The Bluetooth Special Interest Group (SIG) today announced the much-anticipated arrival of mesh networking for the short-range wireless standard.
While the standard has long provided the means to interconnect mobile phones, computers and other electronic devices, Bluetooth mesh is optimized for creating large-scale device networks and is ideally suited for building automation, sensor network and asset tracking solutions, according to the organization.
The new mesh capability enables many-to-many (m:m) device communications and is optimized for creating large-scale device networks, according to Bluetooth SIG, the group that oversees the Bluetooth standard.
“By adding support for mesh networking, the Bluetooth member community is continuing a long history of focused innovation to help new, up-and-coming markets flourish,” says Mark Powell, executive director for Bluetooth SIG. “In the same way the connected device market experienced rapid growth after the introduction of Bluetooth Low Energy, we believe Bluetooth mesh networking can play a vital role in helping early stage markets, such as building automation and wireless sensor networks, experience more rapid growth.”
The marketplace has been anticipating the release of Bluetooth mesh for about two years, with some industry watchers concerned the technology was lagging too far behind other solutions such as Zigbee and Z-Wave.
“It all comes down to wanting to do it right. We’ve been working diligently to ensure Bluetooth mesh will meet the requirements of our 32,000+ member companies, conducting comprehensive, multi-vendor interoperability testing throughout the development process,” Martin Woolley, technical program manager at Bluetooth SIG, told INQ about the delay. “We wanted to make sure that we were putting out the best possible mesh network, and one that was fully fit for purpose.
“We also wanted to make sure we delivered an industrial-grade solution that fully covered all market sectors, especially emerging industrial and commercial markets where there is increasingly a lot of demand,” Woolley said. “We’ve done a lot of work with sensor networking and commercial lighting for example.”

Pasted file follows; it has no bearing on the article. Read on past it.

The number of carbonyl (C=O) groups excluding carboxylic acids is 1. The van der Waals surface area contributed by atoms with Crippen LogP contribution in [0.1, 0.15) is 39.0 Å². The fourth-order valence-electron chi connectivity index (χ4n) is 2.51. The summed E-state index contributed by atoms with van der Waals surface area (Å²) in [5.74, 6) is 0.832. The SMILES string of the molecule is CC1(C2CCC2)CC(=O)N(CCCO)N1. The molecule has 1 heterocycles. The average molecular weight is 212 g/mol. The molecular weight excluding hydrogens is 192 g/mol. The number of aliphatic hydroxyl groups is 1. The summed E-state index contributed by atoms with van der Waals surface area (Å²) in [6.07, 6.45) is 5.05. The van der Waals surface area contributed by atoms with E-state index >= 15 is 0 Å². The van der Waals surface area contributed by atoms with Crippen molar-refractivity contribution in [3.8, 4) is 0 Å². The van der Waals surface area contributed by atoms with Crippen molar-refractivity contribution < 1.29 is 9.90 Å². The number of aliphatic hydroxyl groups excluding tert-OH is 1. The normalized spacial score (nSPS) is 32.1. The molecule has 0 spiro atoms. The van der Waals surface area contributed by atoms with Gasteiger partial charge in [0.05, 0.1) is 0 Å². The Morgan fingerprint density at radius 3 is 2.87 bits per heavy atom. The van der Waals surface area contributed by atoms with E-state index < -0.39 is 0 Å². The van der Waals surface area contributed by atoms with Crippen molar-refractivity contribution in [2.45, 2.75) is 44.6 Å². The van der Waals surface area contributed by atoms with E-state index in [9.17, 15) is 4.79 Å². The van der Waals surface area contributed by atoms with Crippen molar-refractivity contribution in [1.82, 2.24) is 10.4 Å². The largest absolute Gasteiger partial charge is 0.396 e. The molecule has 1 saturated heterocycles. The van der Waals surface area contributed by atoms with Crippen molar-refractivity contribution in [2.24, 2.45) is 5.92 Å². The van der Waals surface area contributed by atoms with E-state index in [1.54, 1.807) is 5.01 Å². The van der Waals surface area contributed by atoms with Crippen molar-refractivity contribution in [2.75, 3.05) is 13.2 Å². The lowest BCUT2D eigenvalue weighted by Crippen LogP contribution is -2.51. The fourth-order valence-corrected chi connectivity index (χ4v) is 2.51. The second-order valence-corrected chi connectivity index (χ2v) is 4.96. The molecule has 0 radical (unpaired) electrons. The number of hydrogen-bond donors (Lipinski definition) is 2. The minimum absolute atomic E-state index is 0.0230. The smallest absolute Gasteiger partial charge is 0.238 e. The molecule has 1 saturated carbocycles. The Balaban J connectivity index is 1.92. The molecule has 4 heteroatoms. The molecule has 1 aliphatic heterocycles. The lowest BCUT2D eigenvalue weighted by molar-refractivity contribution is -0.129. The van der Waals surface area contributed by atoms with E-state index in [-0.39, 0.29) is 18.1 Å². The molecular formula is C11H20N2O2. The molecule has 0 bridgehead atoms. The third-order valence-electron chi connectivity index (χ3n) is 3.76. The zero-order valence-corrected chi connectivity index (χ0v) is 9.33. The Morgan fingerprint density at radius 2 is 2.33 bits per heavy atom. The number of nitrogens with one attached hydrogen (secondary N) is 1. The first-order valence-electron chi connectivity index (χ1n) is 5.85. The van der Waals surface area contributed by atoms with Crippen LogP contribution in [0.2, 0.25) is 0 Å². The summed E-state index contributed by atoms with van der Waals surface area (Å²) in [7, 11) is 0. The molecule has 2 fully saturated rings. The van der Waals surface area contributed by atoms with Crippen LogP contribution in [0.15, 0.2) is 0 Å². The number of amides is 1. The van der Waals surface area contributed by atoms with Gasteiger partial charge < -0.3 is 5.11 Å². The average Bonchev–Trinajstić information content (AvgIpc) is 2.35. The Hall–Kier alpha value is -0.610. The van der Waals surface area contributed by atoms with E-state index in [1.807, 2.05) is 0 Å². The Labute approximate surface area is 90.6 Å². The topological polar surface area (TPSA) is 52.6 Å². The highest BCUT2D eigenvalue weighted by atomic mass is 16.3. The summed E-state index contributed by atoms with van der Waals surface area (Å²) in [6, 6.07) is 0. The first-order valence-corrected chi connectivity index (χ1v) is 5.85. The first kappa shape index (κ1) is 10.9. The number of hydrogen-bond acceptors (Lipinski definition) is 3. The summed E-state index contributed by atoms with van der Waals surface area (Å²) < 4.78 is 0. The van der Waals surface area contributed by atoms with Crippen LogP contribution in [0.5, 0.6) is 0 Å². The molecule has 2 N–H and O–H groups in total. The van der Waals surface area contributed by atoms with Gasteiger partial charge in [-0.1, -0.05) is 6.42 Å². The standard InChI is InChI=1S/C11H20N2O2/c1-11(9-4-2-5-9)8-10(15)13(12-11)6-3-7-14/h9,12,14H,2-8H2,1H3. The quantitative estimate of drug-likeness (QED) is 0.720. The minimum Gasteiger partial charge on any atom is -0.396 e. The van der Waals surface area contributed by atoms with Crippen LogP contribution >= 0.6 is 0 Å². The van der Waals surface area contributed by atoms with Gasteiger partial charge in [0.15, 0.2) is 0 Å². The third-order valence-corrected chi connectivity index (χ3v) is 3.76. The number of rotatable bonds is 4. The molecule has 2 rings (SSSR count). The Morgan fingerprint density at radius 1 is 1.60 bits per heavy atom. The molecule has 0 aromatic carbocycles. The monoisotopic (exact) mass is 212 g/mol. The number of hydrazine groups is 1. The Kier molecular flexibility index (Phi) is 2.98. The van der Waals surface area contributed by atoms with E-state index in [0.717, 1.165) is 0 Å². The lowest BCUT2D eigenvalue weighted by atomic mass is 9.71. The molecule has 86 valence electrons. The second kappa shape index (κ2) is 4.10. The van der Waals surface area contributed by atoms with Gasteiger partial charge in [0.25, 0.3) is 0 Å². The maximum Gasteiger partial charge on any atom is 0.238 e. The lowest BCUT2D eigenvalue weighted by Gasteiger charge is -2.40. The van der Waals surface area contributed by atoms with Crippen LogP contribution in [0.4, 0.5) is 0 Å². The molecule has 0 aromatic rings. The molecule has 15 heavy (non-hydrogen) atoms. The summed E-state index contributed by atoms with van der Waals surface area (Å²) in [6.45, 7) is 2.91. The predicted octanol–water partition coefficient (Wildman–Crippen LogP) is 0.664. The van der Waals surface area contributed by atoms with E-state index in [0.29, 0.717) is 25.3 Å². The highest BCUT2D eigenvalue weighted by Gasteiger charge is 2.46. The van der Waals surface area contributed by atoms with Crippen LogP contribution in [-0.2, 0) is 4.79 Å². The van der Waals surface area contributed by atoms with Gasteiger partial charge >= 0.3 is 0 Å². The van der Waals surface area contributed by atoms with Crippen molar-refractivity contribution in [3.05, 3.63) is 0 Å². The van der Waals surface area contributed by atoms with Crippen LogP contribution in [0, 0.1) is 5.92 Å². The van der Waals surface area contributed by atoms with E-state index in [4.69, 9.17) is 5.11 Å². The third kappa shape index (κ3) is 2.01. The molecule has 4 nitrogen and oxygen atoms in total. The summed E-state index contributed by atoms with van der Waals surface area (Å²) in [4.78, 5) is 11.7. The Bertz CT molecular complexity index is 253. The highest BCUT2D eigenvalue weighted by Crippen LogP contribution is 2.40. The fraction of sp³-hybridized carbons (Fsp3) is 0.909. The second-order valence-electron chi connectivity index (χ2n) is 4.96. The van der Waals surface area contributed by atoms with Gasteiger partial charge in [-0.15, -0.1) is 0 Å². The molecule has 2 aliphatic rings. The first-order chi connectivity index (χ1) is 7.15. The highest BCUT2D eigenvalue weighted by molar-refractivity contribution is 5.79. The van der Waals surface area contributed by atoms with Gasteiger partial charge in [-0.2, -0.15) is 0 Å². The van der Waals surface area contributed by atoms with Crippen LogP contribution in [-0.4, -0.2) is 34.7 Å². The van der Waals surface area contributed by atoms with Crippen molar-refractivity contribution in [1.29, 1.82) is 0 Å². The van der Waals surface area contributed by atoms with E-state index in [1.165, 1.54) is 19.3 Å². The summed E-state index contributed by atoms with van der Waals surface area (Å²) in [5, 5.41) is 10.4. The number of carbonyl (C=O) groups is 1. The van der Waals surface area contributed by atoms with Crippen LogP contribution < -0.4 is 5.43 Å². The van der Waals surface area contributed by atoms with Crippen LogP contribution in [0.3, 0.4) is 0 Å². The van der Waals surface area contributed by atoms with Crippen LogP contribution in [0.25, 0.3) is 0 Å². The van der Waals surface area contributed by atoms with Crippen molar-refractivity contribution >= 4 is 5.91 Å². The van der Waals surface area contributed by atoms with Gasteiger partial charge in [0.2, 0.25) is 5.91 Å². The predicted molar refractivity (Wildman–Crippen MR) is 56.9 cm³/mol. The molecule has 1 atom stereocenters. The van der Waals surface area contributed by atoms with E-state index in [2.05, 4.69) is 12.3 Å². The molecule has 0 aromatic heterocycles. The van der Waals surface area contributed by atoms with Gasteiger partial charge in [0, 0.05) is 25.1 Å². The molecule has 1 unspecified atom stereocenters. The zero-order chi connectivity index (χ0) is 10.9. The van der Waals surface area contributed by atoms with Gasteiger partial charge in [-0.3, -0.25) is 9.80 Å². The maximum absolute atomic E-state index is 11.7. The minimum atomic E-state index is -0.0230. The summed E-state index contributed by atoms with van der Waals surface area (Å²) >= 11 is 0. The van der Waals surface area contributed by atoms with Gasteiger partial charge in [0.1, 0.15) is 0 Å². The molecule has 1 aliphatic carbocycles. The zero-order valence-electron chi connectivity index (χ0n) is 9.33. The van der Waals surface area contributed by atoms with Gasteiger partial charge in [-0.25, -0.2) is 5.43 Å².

Mesh networking could be particularly useful for linking smart home technology, since it allows a device in one area of a residence to communicate with smart devices throughout the entire home. ABI Research forecasts annual Bluetooth device shipments will reach over 5.5 billion by 2022, boosted by mesh networking and recent improvements in range, throughput and broadcast capacity.
“Mesh networking represents a new phase in Bluetooth’s evolution and will be a critical enabler of its transition from a personal area network and pairing technology towards a more scalable, robust, low-power IoT connectivity solution with the ability to connect to the things around us,” says ABI Research Senior Analyst Andrew Zignani.
Mesh network topology helps to overcome the obstacles and shortcomings of conventional hub-to-spoke technologies, including range limitations, limited network sizes, and unreliability, Zignani explains, and can help to create more intelligent and reliable wireless sensor networks that span greater distances and cover a wider area.
“Bluetooth mesh will therefore become increasingly vital to support, create, or enhance several use cases such as smart lighting control, building automation, sensorizing industrial production facilities, and potentially beacons in the future,” he says. “In addition, its introduction will open up new opportunities in areas not normally associated with the technology and where competing wireless connectivity solutions have already gained traction or have had comparative advantages.
This article was originally published on Security Sales & Integration.